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“Social TV” is old news, but now it’s big news.
For years the term has buzzed around the television, tech and marketing industries, picking up steam as it’s become more and more popular with the proliferation of mobile devices. We’ve seen networks like NBC get in on the trend fairly early, a number of social TV startups (i.e. Bluefin, GetGlue and Viggle) rise, and study after study indicate that social TV is the wave of the future when it comes to consumers engaging with televised content.
Yet despite all of this, we haven’t seen any big players truly go all-in…until now. As you probably saw a few days ago, Nielsen and Twitter announced a partnership to create the “Nielsen Twitter TV Rating” – an industry standard metric for measuring the conversation that TV shows spur on Twitter. The rating will seek to do more than just provide information about how many people have tweeted about a specific show, aiming also to tally up the number of people who’ve read each comment.
Right now the details are scant, as the rating isn’t slated to go live commercially until the fall of 2013, but you don’t need many more details to know that this is a game-changing partnership that will shape the social TV ecosystem. With this announcement, Nielsen and Twitter have jumpstarted a marketplace that was evolving quickly, but yet a force to be reckoned with. Now it is poised to go mainstream and transform TV for marketers, content creators, and audiences like never before.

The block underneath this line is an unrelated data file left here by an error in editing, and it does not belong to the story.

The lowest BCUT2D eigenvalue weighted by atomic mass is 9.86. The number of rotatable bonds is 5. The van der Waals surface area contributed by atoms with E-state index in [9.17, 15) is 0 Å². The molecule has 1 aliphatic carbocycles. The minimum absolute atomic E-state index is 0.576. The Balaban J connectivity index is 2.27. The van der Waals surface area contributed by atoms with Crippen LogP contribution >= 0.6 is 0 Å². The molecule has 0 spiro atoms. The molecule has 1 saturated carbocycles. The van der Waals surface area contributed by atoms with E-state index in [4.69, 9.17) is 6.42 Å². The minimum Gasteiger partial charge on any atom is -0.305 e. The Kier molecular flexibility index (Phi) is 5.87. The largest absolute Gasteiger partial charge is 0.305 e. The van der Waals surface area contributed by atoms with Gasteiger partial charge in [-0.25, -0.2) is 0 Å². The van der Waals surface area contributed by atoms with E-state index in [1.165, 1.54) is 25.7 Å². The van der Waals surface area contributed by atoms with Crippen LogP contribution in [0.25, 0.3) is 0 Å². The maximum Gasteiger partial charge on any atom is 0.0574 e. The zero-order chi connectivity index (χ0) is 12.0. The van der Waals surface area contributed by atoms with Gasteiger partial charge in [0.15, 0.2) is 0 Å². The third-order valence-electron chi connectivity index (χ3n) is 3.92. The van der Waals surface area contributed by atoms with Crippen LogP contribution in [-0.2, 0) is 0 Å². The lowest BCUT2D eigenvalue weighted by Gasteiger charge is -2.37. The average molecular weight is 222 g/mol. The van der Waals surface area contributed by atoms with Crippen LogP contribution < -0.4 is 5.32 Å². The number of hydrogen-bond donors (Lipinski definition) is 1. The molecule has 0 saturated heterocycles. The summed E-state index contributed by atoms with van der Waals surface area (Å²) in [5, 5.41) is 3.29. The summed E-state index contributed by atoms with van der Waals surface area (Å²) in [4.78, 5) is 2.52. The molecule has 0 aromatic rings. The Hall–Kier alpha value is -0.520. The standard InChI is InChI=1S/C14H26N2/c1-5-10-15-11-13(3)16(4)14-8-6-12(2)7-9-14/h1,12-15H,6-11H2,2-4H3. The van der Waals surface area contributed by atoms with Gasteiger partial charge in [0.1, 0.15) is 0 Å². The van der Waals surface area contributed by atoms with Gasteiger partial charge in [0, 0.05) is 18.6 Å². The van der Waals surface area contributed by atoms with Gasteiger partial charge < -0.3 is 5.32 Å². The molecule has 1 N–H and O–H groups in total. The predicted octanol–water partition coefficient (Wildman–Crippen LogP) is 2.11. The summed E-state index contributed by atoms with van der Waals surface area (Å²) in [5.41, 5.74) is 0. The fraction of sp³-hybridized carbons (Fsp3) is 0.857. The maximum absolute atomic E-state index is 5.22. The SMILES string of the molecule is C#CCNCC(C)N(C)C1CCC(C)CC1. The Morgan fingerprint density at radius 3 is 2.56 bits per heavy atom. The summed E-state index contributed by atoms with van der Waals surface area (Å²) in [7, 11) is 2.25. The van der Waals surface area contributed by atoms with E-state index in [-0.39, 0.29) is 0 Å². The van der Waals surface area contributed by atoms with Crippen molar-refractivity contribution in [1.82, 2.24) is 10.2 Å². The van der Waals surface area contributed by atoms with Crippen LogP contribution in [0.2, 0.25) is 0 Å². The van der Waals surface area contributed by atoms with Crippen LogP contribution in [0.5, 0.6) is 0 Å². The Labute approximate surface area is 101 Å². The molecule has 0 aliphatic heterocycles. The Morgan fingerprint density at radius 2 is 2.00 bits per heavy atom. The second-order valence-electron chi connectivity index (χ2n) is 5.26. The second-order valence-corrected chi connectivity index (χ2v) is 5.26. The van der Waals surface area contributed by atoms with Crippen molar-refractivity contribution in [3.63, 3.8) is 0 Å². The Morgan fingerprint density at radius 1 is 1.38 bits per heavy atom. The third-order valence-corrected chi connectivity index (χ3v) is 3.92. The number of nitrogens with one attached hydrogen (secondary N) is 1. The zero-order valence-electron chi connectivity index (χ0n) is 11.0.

Granted, there are already many powerful ways to measure activity on Twitter – Radian6, HootSuite and BackType to name a few. But this new rating is different – not only because it’s TV-specific, but because it’s been ordained by the TV measurement gods. And to many, it comes as no surprise that Nielsen joined with Twitter to do this. Just last year, Nielsen released a study showing that a whopping 70% of tablet owners and 68% of smartphone owners use their devices while watching TV.
Beyond that, it almost goes without saying that this news is extremely exciting for marketers, as it legitimizes the argument to pursue social TV initiatives with the confidence in measurement that only a Nielsen can provide, thus creating a real market for new approaches, startups and content in the TV space and allowing for new lanes of marketing innovation. Marketers and content producers that were on the fence are now going to be throwing their hat in the ring.
And it’s just the beginning. Once the Nielsen Twitter TV Rating rolls out next fall, I think the next holy grail for TV measurement will be within the field of sentiment analysis – that is, finding a way to really drill down on the meaning of the various conversations online, not just the volume (assuming Nielsen and Twitter aren’t working on this already). When you pair this type of qualitative insight, at scale, with the powerful real-time data that we all expect from the Nielsen-Twitter partnership, you unlock endless possibilities for more relevant and more timely consumer engagement. What are your thoughts? I’d love to hear from you in the comments or @boughb.